Baker explains that, as the most followed museum in the world on main social media platforms, MoMA, to some extent, still consider digital content as a way of supporting the physical visits of the museum. “Now we are moving in a new direction, taking virtual programs more seriously and imagining ways we can increase the impact of cultural engagement in people’s everyday lives. That is taking the form of many digital developments that we have either launched or are pursuing, but it’s also thinking about our physical space and how that needs to function in the future.”
From figures of authority to supportive experts
Another key insight from the audience research that Baker shares is that audiences today no longer adhere to the concept of authority : “this idea of ‘we as a museum are the authority on this and we are going to tell you what’s right and what’s wrong’ does not resonate with them anymore,” argues Baker. “What audiences want today are subject-matter experts so they can have dialogue with them, engage with them and develop their own thinking.”
At MoMA, the curatorial strategy had already been moving in this direction and has been gradually shifting toward a model of presenting a variety of different stories, discourses and
perspectives around the same object aiming for a two-way engagement rather than a unidirectional and top-down rhetoric. This was very much in evidence in MoMA’s 2017 rehang of their collection displays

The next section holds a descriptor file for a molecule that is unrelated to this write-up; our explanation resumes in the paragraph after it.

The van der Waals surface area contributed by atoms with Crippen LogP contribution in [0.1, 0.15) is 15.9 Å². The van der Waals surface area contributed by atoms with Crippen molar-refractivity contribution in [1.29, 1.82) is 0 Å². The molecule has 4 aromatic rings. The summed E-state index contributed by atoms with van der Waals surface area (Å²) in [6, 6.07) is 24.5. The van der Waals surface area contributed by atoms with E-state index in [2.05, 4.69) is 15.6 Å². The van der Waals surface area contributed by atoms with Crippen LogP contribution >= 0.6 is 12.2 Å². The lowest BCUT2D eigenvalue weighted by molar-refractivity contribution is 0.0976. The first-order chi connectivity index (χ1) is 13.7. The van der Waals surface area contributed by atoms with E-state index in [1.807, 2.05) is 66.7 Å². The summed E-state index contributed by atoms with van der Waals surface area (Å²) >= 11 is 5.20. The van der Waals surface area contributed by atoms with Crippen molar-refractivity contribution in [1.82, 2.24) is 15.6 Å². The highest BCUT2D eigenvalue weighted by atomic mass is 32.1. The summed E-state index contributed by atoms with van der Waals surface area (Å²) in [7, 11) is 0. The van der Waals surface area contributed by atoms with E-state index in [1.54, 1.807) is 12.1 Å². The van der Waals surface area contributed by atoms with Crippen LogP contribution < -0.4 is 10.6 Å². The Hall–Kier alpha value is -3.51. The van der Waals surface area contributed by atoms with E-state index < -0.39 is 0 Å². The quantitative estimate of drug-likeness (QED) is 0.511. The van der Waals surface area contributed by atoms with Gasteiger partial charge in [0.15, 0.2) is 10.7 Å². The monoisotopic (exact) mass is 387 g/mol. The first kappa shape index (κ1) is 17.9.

MoMA’s digital conbtent strategy is starting to shift also. As a consequence of the research insignts, Baker and his team developed the MoMA Photo Club. “Anyone on Instagram can participate in a photo challenge that we set up for amateur photographers around the world,” explains Baker, “we review and select a handful of contributions through our photography curators and showcase them on Instagram and in the New York subway, with whom we have a partnership.” For Baker and his team, Photo Club is a success in the sense that it allows people to “participate in an artform that they feel passionately about”. Baker adds: “rather than MoMA only talking about photography where we have a photography exhibition, we can engage audiences in the love of photography through taking photographs but also in the art of looking every day. The club continues, with over 30,000 submissions to date!”
The Creative team at MoMA is still in the process of analyzing and making sense of their large audience research and implementing those findings in a 3 to 5 years strategy that will help them adopt “the behaviors that [they] need to respond to audiences truthfully.” In order to test some of their ideas and hypothesis for new and deeper engagement, the team is also working on building an incubator. Rob Baker will be able to talk about this new endeavor and share more insights and advice for his peers during his talk at the upcoming Communicating the Arts conference taking place next September in Lausanne. Stay tuned!